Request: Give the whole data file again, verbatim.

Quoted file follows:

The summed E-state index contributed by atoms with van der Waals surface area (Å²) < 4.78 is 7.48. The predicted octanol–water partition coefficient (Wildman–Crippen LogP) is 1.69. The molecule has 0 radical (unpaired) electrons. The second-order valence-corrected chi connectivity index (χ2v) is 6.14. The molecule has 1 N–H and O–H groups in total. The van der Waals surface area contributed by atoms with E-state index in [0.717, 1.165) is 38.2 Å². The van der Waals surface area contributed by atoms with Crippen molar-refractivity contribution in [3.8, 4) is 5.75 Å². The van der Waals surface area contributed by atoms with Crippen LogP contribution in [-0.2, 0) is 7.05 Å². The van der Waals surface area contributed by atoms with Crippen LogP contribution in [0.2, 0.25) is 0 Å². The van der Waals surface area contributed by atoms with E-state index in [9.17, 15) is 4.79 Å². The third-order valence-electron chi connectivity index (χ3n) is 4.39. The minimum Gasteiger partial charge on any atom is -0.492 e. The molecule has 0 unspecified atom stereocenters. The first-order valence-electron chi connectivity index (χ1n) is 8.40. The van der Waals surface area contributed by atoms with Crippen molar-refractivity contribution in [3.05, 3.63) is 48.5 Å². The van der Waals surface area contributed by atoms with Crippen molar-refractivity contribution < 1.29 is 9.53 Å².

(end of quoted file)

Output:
The summed E-state index contributed by atoms with van der Waals surface area (Å²) < 4.78 is 7.48. The predicted octanol–water partition coefficient (Wildman–Crippen LogP) is 1.69. The molecule has 0 radical (unpaired) electrons. The second-order valence-corrected chi connectivity index (χ2v) is 6.14. The molecule has 1 N–H and O–H groups in total. The van der Waals surface area contributed by atoms with E-state index in [0.717, 1.165) is 38.2 Å². The van der Waals surface area contributed by atoms with Crippen molar-refractivity contribution in [3.8, 4) is 5.75 Å². The van der Waals surface area contributed by atoms with Crippen LogP contribution in [-0.2, 0) is 7.05 Å². The van der Waals surface area contributed by atoms with Crippen LogP contribution in [0.2, 0.25) is 0 Å². The van der Waals surface area contributed by atoms with E-state index in [9.17, 15) is 4.79 Å². The third-order valence-electron chi connectivity index (χ3n) is 4.39. The minimum Gasteiger partial charge on any atom is -0.492 e. The molecule has 0 unspecified atom stereocenters. The first-order valence-electron chi connectivity index (χ1n) is 8.40. The van der Waals surface area contributed by atoms with Crippen molar-refractivity contribution in [3.05, 3.63) is 48.5 Å². The van der Waals surface area contributed by atoms with Crippen molar-refractivity contribution < 1.29 is 9.53 Å².